But the angel said to them, “Do not be afraid; for behold, I bring you good news of great joy which will be for all the people.”
I turned the final page of my 2020 calendar yesterday. Normally this isn’t something I would think about. It would be part of the routine of a new month, an action as rote as turning on my desk lamp and opening my laptop. I might gaze at the new picture for a brief second while I secure the new page on the nail, but the day’s schedule would loom and my attention would be diverted.
But yesterday, instead of moving on to the next thing, I caught myself feeling the weight of the final month of the year and I allowed myself to mentally sift through the preceding months. Spring became summer, summer became fall, and now fall has given way to winter, with little to differentiate one season from another. I felt eager to remember the highs and content to dismiss the lows. I briefly recalled how much has changed in these short months that have felt like years.
It’s been a year like none other, hasn’t it? If you’re on any type of social media, whether Facebook or Twitter or Instagram, you might have seen a popular meme that shows two pictures side-by-side, one labeled “how it started”, the other labeled “how it’s going”. In one version of the meme, the “how it started” picture shows someone or something, fresh and full of possibilities; the “how it’s going” picture shows the same person or thing, but tired or harried or worn down. I don’t know about you, but the notion of how it (2020) started and how it’s going resonates this Advent season.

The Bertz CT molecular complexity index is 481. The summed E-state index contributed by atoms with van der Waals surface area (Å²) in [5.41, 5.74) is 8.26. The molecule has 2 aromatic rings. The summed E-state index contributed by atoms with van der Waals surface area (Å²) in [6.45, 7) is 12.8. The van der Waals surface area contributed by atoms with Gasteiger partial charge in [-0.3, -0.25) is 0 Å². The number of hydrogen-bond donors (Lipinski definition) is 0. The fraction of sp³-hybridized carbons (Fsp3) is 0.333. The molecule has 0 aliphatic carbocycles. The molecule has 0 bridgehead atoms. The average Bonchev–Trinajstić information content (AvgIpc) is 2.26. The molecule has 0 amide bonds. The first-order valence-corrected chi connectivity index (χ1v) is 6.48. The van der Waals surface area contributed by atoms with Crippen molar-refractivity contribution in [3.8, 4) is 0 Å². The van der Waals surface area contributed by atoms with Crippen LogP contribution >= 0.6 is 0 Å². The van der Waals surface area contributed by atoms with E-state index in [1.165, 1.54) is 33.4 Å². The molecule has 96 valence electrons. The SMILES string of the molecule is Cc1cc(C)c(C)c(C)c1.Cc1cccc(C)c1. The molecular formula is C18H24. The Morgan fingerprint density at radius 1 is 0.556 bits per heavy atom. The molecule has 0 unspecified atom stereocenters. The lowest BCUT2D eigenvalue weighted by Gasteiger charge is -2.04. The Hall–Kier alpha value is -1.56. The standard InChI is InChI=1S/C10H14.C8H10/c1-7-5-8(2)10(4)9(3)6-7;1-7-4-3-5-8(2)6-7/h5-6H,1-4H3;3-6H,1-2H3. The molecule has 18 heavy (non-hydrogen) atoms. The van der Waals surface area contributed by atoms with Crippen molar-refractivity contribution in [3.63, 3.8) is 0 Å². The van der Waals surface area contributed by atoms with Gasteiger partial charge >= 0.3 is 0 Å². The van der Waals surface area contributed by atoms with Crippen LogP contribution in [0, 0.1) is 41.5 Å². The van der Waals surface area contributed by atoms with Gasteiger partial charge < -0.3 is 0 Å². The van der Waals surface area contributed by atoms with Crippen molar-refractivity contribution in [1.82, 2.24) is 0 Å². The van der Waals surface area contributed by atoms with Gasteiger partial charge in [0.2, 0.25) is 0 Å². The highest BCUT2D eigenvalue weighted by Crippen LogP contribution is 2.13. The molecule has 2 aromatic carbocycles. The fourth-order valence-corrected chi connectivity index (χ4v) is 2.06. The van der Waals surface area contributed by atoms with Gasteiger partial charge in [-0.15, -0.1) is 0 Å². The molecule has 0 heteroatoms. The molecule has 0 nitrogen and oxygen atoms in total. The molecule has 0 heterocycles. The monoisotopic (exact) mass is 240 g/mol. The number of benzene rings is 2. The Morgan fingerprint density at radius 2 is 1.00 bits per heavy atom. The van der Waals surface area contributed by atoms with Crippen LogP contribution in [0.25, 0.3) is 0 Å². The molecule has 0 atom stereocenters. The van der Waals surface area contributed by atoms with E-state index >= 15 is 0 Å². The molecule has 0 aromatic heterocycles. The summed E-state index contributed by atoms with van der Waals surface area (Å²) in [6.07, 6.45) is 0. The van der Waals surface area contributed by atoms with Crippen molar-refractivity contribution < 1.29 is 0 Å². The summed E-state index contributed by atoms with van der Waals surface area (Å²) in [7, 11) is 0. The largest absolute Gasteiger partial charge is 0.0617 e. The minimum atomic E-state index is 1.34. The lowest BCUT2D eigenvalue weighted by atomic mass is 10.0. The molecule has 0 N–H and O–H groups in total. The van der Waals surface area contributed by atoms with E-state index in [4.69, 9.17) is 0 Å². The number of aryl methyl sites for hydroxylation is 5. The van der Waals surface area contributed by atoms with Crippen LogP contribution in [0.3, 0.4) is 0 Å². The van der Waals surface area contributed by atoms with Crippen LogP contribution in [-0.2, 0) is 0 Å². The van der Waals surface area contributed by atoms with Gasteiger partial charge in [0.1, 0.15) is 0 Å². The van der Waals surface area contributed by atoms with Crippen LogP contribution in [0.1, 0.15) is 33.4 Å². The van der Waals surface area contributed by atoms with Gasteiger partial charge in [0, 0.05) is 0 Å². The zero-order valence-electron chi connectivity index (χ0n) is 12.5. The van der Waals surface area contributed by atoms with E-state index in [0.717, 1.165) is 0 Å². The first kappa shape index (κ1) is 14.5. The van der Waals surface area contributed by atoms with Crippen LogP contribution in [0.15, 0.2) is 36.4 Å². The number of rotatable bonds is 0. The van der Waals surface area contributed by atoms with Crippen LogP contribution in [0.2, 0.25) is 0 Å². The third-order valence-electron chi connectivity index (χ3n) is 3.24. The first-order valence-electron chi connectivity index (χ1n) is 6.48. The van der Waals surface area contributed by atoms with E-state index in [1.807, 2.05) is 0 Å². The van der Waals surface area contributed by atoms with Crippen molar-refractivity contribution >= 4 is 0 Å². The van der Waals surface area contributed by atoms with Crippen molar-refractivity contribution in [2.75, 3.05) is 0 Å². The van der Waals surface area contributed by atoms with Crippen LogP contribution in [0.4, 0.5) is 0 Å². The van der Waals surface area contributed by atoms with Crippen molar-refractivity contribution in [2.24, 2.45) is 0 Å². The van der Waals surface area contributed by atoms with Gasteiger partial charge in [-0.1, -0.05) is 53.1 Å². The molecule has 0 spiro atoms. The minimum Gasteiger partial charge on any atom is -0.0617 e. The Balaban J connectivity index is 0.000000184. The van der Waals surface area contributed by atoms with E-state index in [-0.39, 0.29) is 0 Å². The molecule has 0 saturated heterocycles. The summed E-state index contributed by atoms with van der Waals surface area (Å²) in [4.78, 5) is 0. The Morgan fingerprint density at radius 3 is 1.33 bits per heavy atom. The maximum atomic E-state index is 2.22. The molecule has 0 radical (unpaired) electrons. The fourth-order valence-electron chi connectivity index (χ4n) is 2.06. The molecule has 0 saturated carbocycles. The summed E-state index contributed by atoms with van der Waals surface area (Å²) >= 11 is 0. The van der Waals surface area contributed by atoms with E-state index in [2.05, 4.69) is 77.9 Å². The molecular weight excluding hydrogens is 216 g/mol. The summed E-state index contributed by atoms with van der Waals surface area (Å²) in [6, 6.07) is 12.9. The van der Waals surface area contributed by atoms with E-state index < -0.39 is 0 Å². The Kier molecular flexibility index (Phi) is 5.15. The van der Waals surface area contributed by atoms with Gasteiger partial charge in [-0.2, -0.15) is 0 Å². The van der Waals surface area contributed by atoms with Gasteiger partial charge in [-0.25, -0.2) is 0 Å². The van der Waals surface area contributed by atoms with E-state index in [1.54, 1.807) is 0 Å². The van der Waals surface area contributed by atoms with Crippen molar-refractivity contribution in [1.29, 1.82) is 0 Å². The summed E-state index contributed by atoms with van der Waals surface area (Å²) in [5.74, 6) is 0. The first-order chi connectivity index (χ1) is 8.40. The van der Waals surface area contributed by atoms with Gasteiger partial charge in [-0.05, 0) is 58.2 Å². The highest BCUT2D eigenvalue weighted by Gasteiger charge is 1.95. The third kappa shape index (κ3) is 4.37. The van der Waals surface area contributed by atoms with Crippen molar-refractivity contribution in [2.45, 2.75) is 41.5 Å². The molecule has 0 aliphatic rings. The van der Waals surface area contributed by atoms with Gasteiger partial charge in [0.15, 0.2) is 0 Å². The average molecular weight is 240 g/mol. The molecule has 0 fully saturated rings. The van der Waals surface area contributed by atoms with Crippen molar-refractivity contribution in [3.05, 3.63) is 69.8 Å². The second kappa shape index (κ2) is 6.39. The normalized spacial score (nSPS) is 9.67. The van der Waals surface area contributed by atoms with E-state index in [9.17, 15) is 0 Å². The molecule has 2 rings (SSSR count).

Each of us can name countless losses this year. Our list of disappointments and missed opportunities is long. We’re weary of the struggle and the limitations and the restrictions that none of us asked for, but under which we all toil. And yet, here at the end of even this year, we are offered the promise of Advent. We find ourselves at the beginning of the season of hope, of possibility, of expectation, of anticipation, of joy.
Is there room for Advent this year? Can we carve out some space in our hearts for the angel’s words? In the scripture, the angel is speaking to Mary, but I believe the angel is also speaking through millennia to us today. “Do not be afraid”. In these words, I hear validation that yes, these times are scary and uncertain, and we don’t know what is going to happen next. But I also hear reassurance, as if a hand on a shoulder or a comforting embrace, reminding us to not be fearful for we are not alone. Instead, behold! The angel tells us that good news is on the way. And this year, couldn’t we all use some good news?
For Mary, and for us, the good news is Jesus. Jesus, Immanuel, God with us. Jesus came into an anxious and broken world that was desperate for healing. He offered the gifts of hope and joy and peace and love, and gave people a renewed sense of purpose and strength. I hope that you are able to open yourself to the gifts of Advent and know that we have nothing to fear, for behold, we are promised good news for all people!